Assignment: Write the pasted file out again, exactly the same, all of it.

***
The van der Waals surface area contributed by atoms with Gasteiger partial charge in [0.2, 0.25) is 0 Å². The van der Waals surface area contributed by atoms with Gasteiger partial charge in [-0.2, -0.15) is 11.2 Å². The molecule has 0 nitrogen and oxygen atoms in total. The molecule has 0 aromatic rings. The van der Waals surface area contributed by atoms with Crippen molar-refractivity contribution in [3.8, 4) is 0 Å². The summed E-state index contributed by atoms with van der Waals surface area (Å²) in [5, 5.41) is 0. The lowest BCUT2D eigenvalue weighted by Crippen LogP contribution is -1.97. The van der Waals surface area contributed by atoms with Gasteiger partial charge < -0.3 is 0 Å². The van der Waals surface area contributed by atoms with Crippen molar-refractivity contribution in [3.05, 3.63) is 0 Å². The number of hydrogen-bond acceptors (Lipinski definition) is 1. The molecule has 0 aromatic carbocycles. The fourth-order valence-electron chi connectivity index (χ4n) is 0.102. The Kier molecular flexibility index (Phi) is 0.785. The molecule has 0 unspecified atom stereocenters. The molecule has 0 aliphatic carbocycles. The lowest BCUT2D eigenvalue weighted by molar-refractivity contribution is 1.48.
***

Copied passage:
The van der Waals surface area contributed by atoms with Gasteiger partial charge in [0.2, 0.25) is 0 Å². The van der Waals surface area contributed by atoms with Gasteiger partial charge in [-0.2, -0.15) is 11.2 Å². The molecule has 0 nitrogen and oxygen atoms in total. The molecule has 0 aromatic rings. The van der Waals surface area contributed by atoms with Crippen molar-refractivity contribution in [3.8, 4) is 0 Å². The summed E-state index contributed by atoms with van der Waals surface area (Å²) in [5, 5.41) is 0. The lowest BCUT2D eigenvalue weighted by Crippen LogP contribution is -1.97. The van der Waals surface area contributed by atoms with Gasteiger partial charge < -0.3 is 0 Å². The van der Waals surface area contributed by atoms with Crippen molar-refractivity contribution in [3.05, 3.63) is 0 Å². The number of hydrogen-bond acceptors (Lipinski definition) is 1. The molecule has 0 aromatic carbocycles. The fourth-order valence-electron chi connectivity index (χ4n) is 0.102. The Kier molecular flexibility index (Phi) is 0.785. The molecule has 0 unspecified atom stereocenters. The molecule has 0 aliphatic carbocycles. The lowest BCUT2D eigenvalue weighted by molar-refractivity contribution is 1.48.